The cable 32 is a standard, commercially available cable comprising an inner stainless steel wire 50 centrally disposed within a three-layer construction comprising a heat-shrinkable tubing 52, a nylon sheathing 54, and a braided shielding S6. The end of cable 32 closest to pushbutton 30 terminates in a cylindrical ferrule 58 which may be secured by an epoxy to the cable end. Ferrule 58 fits into a cylinder 60 which extends downwardly from the housing extension 3% around a circular aperture 62 formed within extension 38.
A pair of short links 64 and 66 (FIG. t) are mounted for pivotal movement on a pin 68 which extends through the right-hand end of the extension 38 as viewed in FIG. 2. Washers 69 and 70 may be inserted over the pin 68 exterior of the links 641 and 66, and both ends of the pin 68 peened to retain the links.
' A yoke 72 is mounted in the links 64 and 66 at the end opposite pin 68. The yoke 72 includes axle portions 73 and 74, terminating in protrusions 75 and 76, respectively, which extend through the links 64 and 66 and are peened at their ends over washers 77 and 78 to retain the yoke within the linkage. The center of the yoke, indicated at 80, has a greater diameter than the axle portions 73 and 74 and includes a recess 82 through which one end of the wire 50 extends. The end of wire 50, after it is inserted into recess 82, is swaged onto a retaining ball 84 so as to retain the end of wire 50 within the yoke 72. A pair of rollers 86 and 88 are mounted on the axle portions 73 and 74, respectively, and serve as cam followers which engage the camming surface 40 within the pushbutton sleeve 34. The slope of the curve defining camming surface 40 thus should be such as to cause a horizontal movement thereof to exert sufficient force on the rollers 86 to move them (and cable 50) upwardly to the position shown in FIG. 3.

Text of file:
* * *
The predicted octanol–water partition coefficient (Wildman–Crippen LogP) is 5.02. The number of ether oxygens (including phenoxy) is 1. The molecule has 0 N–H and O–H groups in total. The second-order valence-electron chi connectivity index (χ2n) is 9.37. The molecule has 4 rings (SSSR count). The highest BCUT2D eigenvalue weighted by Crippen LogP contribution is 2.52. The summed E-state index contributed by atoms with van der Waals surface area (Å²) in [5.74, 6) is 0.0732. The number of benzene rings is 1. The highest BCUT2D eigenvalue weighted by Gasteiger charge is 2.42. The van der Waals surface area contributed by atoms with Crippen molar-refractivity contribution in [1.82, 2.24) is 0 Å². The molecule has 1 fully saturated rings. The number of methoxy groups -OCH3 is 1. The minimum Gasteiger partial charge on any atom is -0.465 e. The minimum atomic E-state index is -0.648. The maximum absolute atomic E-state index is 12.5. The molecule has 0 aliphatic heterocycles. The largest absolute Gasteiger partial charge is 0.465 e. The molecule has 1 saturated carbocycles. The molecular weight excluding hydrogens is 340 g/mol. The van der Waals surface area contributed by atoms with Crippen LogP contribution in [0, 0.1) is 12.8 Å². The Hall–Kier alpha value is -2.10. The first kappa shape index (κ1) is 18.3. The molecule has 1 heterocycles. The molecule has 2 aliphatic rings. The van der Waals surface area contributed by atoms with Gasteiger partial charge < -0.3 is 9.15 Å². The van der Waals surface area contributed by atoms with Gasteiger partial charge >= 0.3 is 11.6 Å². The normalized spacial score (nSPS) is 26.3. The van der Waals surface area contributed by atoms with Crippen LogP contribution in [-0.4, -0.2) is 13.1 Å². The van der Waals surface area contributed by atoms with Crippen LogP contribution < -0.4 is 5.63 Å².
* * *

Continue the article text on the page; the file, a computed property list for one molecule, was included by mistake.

Referring to FIGS. 2 and 3, a mounting screw 90 is shown extending from the lock housing illustrated in FIG. 1. A spring-loaded clutch actuator member 92 extends axially through mounting screw 90 and is biased by coil spring 94 toward the left-hand side of FIGS. 2 and 3. The member 92 must be pushed to the right for the purpose of releasing the clutch mechanism of the seat adjusting assembly. Actuator 33 applies the necessary force in response to the pulling of wire 50.
The actuator 33 includes a generally triangular body 96 having a slanted interior surface 96a and an external aperture 97 into which is inserted the unthreaded end of mounting screw 90. A setscrew 97a holds the actuator body 96 in place on mounting screw 90. The free end of the member 92 is received within an opening 99 of the actuator body 96. Body 96 also includes an integral sleeve portion 98 which receives a ferrule 100, which in turn retains the end of the cable 32 opposite the pushbutton 30. The wire 50 extends through ferrule 100 and an aperture 102 within actuator body 96 into engagement with one end of a lever 104. Lever 104 includes a long arm 106 forming an acute angle with a shorter arm 108, the end'of the short arm 108 resting in opening 97 of actuator body 96 in contact with the spring-loaded member 92. The wire 50 extends through an aperture 109 in the end of long arm 106 where it is swaged onto a ball 110 which rides in a suitable recess 107 within the arm 106.
The lever 104 is pivotally connected at its apex to a pair of links 112 and 114 (see FIG. 5) by a pin 116 which is peened over the lever soas to permit rotation of the lever 104 with respect to links 112 and 114. The opposite ends of links 112 and 114 are pivotally mounted on the actuator body 96 by a pin 118 which is peened to the links 112 and 114. Actuator body 96 includes a flat-sloped surface 119 which extends into the opening 99 and is adapted to engage the short arm 108 of lever 104 to serve as a fulcrum about which lever 104 can pivot in a counterclockwise direction. The entire actuator assembly may be enclosed within a suitable housing 122 shaped to permit the required travel of the long lever arm 106 between the positions of FIG. 2 and FIG. 3.
In operation, when the user wishes to adjust the position of seat-back 10, he pushes the button from the position shown in FIG. 2 to that illustrated in FIG. 3. As the pushbutton 30 carries sleeve toward the position shown in FIG. 3, the camming surface abuts against the cam follower rollers 86 and 88, which ride upwardly on surface 40, causing the links 64 and 66 of yoke 72 to pivot about axle 68 in a clockwise (upward) direction through the cutout portion 41 of housing extension 41.